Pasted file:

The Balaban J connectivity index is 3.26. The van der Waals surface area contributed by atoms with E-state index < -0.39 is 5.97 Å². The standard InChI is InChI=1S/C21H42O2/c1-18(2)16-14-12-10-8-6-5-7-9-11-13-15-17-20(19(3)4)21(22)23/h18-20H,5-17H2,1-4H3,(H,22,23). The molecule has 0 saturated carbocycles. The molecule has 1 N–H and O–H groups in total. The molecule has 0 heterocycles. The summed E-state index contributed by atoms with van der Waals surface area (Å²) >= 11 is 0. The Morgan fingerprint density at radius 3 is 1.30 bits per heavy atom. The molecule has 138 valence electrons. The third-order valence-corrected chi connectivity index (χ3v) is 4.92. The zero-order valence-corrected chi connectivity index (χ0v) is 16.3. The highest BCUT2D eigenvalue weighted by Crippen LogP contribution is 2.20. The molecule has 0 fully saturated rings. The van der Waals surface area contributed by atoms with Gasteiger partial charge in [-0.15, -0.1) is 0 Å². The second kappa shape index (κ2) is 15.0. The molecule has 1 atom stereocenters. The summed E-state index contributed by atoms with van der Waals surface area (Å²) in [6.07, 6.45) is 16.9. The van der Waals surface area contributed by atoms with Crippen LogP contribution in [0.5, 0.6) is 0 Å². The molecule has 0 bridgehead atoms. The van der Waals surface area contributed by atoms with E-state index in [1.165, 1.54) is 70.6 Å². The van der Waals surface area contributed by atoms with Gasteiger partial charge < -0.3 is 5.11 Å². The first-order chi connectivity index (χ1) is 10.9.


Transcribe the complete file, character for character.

The Balaban J connectivity index is 3.26. The van der Waals surface area contributed by atoms with E-state index < -0.39 is 5.97 Å². The standard InChI is InChI=1S/C21H42O2/c1-18(2)16-14-12-10-8-6-5-7-9-11-13-15-17-20(19(3)4)21(22)23/h18-20H,5-17H2,1-4H3,(H,22,23). The molecule has 0 saturated carbocycles. The molecule has 1 N–H and O–H groups in total. The molecule has 0 heterocycles. The summed E-state index contributed by atoms with van der Waals surface area (Å²) >= 11 is 0. The Morgan fingerprint density at radius 3 is 1.30 bits per heavy atom. The molecule has 138 valence electrons. The third-order valence-corrected chi connectivity index (χ3v) is 4.92. The zero-order valence-corrected chi connectivity index (χ0v) is 16.3. The highest BCUT2D eigenvalue weighted by Crippen LogP contribution is 2.20. The molecule has 0 fully saturated rings. The van der Waals surface area contributed by atoms with Gasteiger partial charge in [-0.15, -0.1) is 0 Å². The second kappa shape index (κ2) is 15.0. The molecule has 1 atom stereocenters. The summed E-state index contributed by atoms with van der Waals surface area (Å²) in [6.07, 6.45) is 16.9. The van der Waals surface area contributed by atoms with Crippen LogP contribution in [0.5, 0.6) is 0 Å². The molecule has 0 bridgehead atoms. The van der Waals surface area contributed by atoms with E-state index in [1.165, 1.54) is 70.6 Å². The van der Waals surface area contributed by atoms with Gasteiger partial charge < -0.3 is 5.11 Å². The first-order chi connectivity index (χ1) is 10.9.